In order to facilitate social distancing among people in treatment for opioid use disorder, the Drug Enforcement Administration and the Substance Abuse and Mental Health Services Administration relaxed some onerous regulations surrounding the use of buprenorphine or methadone in Medication Assisted Treatment.
For health care providers to prescribe buprenorphine in an ambulatory setting to patients with addiction, they must apply for an “X waiver” on the narcotics prescribing license they get from the DEA. This is an onerous process that has resulted in a paltry number of practitioners with the waiver. Many addiction experts have called for the DEA to remove the requirements and last summer legislation to that effect was being discussed in Congress.
The DEA requires all patients to be seen in person before they may be prescribed a controlled substance. With medical clinics engaging in social distancing by seeing patients for only urgent matters, thinning staff, reducing hours, and minimizing the number of patients in their waiting rooms, patients on buprenorphine treatment face understandable challenges. Last week the DEA temporarily suspended the requirement that MAT patients see their prescriber in person, allowing for the use of telemedicine. This should ease the burden. Removing the X waiver requirement so that all licensed narcotics prescribers can prescribe buprenorphine to the patients with addiction, as recommended by the National Academy of Science, Engineering, and Medicine, would ease it further.
While patients on buprenorphine face challenges during the COVID-19 epidemic, patients receiving methadone treatment have it even worse. Among the many onerous requirements placed on operators of methadone clinics is the one requiring patients to take the methadone each day in front of a clinic staff member. This makes it difficult to participate in the program even under ordinary circumstances, especially if the nearest clinic is miles away. And the long queues of patients that form waiting to get inside the clinics each day are not examples of social distancing. NASEM recommends reforming methadone regulations to allow community health care practitioners to prescribe several days of methadone to patients they see and follow in their offices, as doctors in the U.K., Canada, and Australia have been doing for decades. Clinical researchers at Boston University reported on the success of a government‐approved pilot project in the primary care setting in 2018.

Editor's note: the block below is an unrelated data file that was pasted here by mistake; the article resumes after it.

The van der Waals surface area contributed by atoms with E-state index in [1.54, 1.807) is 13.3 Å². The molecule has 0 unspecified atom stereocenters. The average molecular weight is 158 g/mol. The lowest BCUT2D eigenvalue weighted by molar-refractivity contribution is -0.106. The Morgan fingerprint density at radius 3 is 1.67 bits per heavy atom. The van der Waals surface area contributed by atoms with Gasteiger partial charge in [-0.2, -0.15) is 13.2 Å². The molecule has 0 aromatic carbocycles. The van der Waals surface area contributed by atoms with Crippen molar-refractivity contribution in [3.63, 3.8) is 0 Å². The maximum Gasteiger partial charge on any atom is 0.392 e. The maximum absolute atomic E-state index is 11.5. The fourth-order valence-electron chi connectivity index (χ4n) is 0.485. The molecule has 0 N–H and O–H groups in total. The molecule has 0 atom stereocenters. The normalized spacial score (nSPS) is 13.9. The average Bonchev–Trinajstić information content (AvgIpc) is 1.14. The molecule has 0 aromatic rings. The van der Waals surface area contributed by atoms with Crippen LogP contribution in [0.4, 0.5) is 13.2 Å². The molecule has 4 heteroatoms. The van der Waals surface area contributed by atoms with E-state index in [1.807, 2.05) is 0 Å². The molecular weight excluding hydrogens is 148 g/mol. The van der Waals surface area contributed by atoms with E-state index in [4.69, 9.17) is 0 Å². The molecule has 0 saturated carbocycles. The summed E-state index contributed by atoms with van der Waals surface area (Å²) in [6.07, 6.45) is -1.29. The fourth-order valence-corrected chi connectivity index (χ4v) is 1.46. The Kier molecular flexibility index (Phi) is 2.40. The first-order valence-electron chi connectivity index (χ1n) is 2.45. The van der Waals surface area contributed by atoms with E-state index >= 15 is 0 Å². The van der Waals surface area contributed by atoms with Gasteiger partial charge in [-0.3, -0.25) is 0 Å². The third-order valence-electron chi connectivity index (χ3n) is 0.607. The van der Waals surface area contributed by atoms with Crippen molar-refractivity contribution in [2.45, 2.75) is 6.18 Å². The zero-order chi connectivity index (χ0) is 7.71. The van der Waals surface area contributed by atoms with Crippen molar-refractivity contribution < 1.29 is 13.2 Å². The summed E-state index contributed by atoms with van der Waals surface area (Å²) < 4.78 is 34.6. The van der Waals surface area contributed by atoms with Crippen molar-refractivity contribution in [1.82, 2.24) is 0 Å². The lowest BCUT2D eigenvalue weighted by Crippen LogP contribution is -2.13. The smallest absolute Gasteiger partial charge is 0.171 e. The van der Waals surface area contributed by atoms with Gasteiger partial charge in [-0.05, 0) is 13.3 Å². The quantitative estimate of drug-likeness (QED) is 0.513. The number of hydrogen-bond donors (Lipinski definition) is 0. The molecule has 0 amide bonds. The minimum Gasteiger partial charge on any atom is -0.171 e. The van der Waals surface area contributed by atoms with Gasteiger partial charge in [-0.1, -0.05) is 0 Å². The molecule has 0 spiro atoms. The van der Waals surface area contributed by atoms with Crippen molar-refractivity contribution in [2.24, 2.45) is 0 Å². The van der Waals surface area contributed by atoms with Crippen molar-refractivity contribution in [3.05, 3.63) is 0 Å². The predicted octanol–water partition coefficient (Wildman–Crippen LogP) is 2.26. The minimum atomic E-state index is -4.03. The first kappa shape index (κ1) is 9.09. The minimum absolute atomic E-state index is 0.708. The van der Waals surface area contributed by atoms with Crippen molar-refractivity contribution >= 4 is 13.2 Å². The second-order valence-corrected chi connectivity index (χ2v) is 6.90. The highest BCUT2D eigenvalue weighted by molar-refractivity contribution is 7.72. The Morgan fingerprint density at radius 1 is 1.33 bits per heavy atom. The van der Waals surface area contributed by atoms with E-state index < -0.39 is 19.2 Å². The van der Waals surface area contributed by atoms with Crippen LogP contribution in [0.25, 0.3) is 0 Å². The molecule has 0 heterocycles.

In response to the pandemic, SAMHSA informed states that methadone clinics may dispense up to 28 days of Take‐Home methadone to their “stable” patients and up to 14 days of take‐home methadone to patients who are “less stable” but the program believes “can safely handle this level of Take‐Home medication.”
All of these moves are moves in the right direction. They clearly foster addiction treatment compliance. When this crisis passes, making the measures permanent should be a no‐brainer. But reform should not stop there. These temporary measures should serve as catalysts for repeal of the “X waiver” and a complete revision of the DEA’s antiquated, stigmatizing approach to methadone treatment programs